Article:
Joe Johnston (Captain America: The First Avenger) and Lasse Hallstrom co-direct. That checks out. Johnston brings a rather workmanlike attitude for spectacle, while Hallstrom—whose credits range from the Oscar-winning Cider House Rules to the unwatchable A Dog’s Purpose—brings an eye for manicured beauty and an utter lack of whimsy.

Do you remember watching the ballet as a child? The spooky, eye-patched uncle? The 7-headed rat? It is seriously creepy, and at the same time, there is wonder in every dance whether you understand the storyline or you don’t.

There are lovely moments peppered through this visually elegant picture, but there is no passion, no danger and no excitement.

And weirdly enough, very little Tchaikovsky almost no dancing.





Life is a Highway

The Leisure Seeker

by George Wolf

Pairing up Helen Mirren and Donald Sutherland is a welcome idea with exciting potential. Much of that potential is left unexplored by The Leisure Seeker in favor of embarrassing schtick and cheap sentiment.

The veteran actors star as Ella and John Spencer, a senior couple in Massachusetts who bust out their old RV and run from the concerned grasp of their kids for a bucket list trip. John is a retired literature professor who has long idolized Hemingway, so Ella decides it’s time to visit the Hemingway House in Key West before John’s memory fades away completely.

This road trip setup, from the novel by Michael Zadoorian, is more organically sound than most, but soon gets exploited with easy pickings from two crops of low-hanging fruit.

Director and co-writer Paolo Virzi (Like Crazy) strings together the random, disconnected hijinx this genre seemingly demands, while also poking cliched fun at old people riding motorcycles, talking sex or packing heat. This laziness comes much too frequently, with punchlines based on age not action, bringing a stale odor to the goodwill earned from putting these two endlessly likable stars at the forefront.

Mirren and Sutherland are worth a better investment, and both end up working much too hard selling these warmed-over tropes, but the missed opportunities extend beyond the cast list.

Some worthy issues on aging come into view, only to be passed by or, worse yet, made light of, all in service of a maudlin conclusion you could see coming in the dark with no headlights. Expecting every film on senior issues to carry the magnificence of, say,  Amour, would be unrealistic, but The Leisure Seeker hardly wanders beyond the Going in Style end of the pool.

Bad trip, man.

 





The Spirit Rooms

Winchester

by George Wolf

Helen Mirren in a haunted house? Could be fun.

But let’s be honest, Helen Mirren in a bouncy house sounds fun, too, but we come to Winchester looking for some solid frights as well. Instead, we get a mostly nonsensical mishmash of jump scares and music stabs.

Directors/co-writers the Spierig Brothers (Daybreakers, Jigsaw) dive into the legend of the Winchester house, the mysterious mansion in California with endless oddities and rumors of spirits restless after meeting death at the barrel of a Winchester rifle.

Mirren is family matriarch Sarah Winchester, still grieving from the losses of her husband and child in 1906. She orders constant construction on the house, building room after room for the wandering spirits, and the Winchester company board sees an opening.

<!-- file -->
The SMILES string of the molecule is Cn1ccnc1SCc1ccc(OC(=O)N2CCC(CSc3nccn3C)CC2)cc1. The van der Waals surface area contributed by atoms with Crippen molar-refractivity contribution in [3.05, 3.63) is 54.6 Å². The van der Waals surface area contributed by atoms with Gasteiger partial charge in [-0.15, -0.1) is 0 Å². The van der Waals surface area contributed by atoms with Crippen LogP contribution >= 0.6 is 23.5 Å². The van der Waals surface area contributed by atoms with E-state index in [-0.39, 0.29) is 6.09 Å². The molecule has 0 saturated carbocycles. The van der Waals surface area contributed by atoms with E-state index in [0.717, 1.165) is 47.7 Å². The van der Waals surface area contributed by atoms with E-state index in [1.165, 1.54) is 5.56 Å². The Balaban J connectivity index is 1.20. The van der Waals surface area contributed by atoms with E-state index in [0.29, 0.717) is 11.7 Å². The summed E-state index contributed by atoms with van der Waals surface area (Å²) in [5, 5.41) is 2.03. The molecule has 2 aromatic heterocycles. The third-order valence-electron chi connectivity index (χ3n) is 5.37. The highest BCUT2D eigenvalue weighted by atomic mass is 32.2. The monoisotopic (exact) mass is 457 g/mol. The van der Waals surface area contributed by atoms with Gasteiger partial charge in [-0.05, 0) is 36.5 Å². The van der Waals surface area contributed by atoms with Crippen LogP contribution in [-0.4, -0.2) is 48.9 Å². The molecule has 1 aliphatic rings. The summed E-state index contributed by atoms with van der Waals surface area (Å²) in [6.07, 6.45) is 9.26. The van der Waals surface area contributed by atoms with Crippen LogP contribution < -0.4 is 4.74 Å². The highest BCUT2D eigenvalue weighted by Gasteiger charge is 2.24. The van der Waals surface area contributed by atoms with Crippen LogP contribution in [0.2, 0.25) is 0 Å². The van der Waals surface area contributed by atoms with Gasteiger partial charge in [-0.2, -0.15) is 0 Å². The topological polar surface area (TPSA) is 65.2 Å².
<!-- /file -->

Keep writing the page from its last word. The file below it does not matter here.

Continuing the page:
Dr. Eric Price (Jason Clarke), battling demons of his own, is hired to stay at the mansion and evaluate Sarah’s sanity, hopefully returning a verdict that would force her out.

Bumps in the night ensue.

Mirren and Clarke both rise above the material, which is pretty weak. The Spierigs can build no simmering tension or creepy atmospherics on the order of say, The Woman in Black (a very effective PG-13 haunter). Winchester is built only from standard “boo!s” and lazy red herrings.

Boo indeed.





Fate of the Furiosa

The Fate of the Furious

by Matt Weiner

Maybe it was when it rained cars down on 7th Avenue in New York. Maybe it was the shootout on a plane with a baby. Or maybe—just maybe—it was when the gang attacked a nuclear submarine with sports cars gliding across a tundra.

However naturally each absurd setup manages to segue within the operatic universe of the franchise, the totality of The Fate of the Furious finally answers the question: how much is too much Fast and the Furious?

In the eighth installment of the series, the gang goes up against one of their own: Dom Toretto (Vin Diesel) breaks bad to abet a criminal hacker (Charlize Theron) in mass genocide, and only Dom’s makeshift family of gearheads and misfits can save the day.

(If you need to review how Dom’s crew went from outlaw street racers to extralegal super-spies over the last 15 years, there’s Wikipedia—or there’s the fact that it doesn’t make sense and it doesn’t matter, you’ve either bought into these movies by now or you haven’t.)

To help take down Dom, the gang has to work together with a former foe, Deckard Shaw (Jason Statham). It’s not an original twist, but the chemistry between Statham and Dwayne Johnson is the most pitch-perfect sendup of action movie homoeroticism since Hot Fuzz—maybe more so, given how truly gifted the two men are at contrasting their action figure physiques with deadpan comedy.

If the film has one glaring weak spot besides a wanton disregard for physics, it’s that Cipher is a too-aptly-named villain. Charlize Theron does her best to inject some genuine fear and malice into the character, but all the effort in the world can’t change a flimsy backstory and the fact that she’s basically just there as the catalyst for Dom vs. Everyone Else.